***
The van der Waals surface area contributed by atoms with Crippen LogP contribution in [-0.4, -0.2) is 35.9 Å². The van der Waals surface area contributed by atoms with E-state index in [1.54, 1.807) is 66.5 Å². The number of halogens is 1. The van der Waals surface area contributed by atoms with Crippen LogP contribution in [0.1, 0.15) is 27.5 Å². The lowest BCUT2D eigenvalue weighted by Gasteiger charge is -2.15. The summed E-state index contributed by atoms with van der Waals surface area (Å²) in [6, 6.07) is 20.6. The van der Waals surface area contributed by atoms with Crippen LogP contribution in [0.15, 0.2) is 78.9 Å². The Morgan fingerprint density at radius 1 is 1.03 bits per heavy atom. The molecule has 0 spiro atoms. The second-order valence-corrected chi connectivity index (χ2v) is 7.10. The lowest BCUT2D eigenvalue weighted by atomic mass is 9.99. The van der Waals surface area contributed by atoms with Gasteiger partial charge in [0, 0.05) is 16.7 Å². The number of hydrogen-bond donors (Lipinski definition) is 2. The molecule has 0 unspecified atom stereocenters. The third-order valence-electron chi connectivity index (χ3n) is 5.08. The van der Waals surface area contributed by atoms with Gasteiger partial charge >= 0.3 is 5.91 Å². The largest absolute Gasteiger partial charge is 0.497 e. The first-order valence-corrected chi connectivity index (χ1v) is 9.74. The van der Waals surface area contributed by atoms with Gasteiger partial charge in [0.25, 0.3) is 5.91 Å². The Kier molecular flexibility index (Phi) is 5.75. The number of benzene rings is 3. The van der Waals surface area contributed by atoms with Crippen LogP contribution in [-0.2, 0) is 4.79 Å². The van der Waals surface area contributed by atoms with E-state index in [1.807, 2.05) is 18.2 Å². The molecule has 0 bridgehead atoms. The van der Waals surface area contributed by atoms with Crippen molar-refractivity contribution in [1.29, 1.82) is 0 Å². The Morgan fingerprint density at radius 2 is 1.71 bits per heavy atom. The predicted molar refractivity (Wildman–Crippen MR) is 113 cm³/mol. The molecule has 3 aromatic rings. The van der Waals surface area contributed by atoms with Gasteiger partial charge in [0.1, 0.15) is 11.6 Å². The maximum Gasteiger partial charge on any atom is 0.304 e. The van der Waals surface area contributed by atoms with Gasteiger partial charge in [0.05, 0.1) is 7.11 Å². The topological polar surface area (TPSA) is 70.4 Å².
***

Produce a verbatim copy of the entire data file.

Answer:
The van der Waals surface area contributed by atoms with Crippen LogP contribution in [-0.4, -0.2) is 35.9 Å². The van der Waals surface area contributed by atoms with E-state index in [1.54, 1.807) is 66.5 Å². The number of halogens is 1. The van der Waals surface area contributed by atoms with Crippen LogP contribution in [0.1, 0.15) is 27.5 Å². The lowest BCUT2D eigenvalue weighted by Gasteiger charge is -2.15. The summed E-state index contributed by atoms with van der Waals surface area (Å²) in [6, 6.07) is 20.6. The van der Waals surface area contributed by atoms with Crippen LogP contribution in [0.15, 0.2) is 78.9 Å². The Morgan fingerprint density at radius 1 is 1.03 bits per heavy atom. The molecule has 0 spiro atoms. The second-order valence-corrected chi connectivity index (χ2v) is 7.10. The lowest BCUT2D eigenvalue weighted by atomic mass is 9.99. The van der Waals surface area contributed by atoms with Gasteiger partial charge in [0, 0.05) is 16.7 Å². The number of hydrogen-bond donors (Lipinski definition) is 2. The molecule has 0 unspecified atom stereocenters. The third-order valence-electron chi connectivity index (χ3n) is 5.08. The van der Waals surface area contributed by atoms with Gasteiger partial charge >= 0.3 is 5.91 Å². The largest absolute Gasteiger partial charge is 0.497 e. The first-order valence-corrected chi connectivity index (χ1v) is 9.74. The van der Waals surface area contributed by atoms with Gasteiger partial charge in [0.25, 0.3) is 5.91 Å². The Kier molecular flexibility index (Phi) is 5.75. The number of benzene rings is 3. The van der Waals surface area contributed by atoms with Crippen LogP contribution in [-0.2, 0) is 4.79 Å². The van der Waals surface area contributed by atoms with E-state index in [1.807, 2.05) is 18.2 Å². The molecule has 0 bridgehead atoms. The van der Waals surface area contributed by atoms with Crippen molar-refractivity contribution in [1.29, 1.82) is 0 Å². The Morgan fingerprint density at radius 2 is 1.71 bits per heavy atom. The predicted molar refractivity (Wildman–Crippen MR) is 113 cm³/mol. The molecule has 3 aromatic rings. The van der Waals surface area contributed by atoms with Gasteiger partial charge in [0.1, 0.15) is 11.6 Å². The maximum Gasteiger partial charge on any atom is 0.304 e. The van der Waals surface area contributed by atoms with Gasteiger partial charge in [0.05, 0.1) is 7.11 Å². The topological polar surface area (TPSA) is 70.4 Å².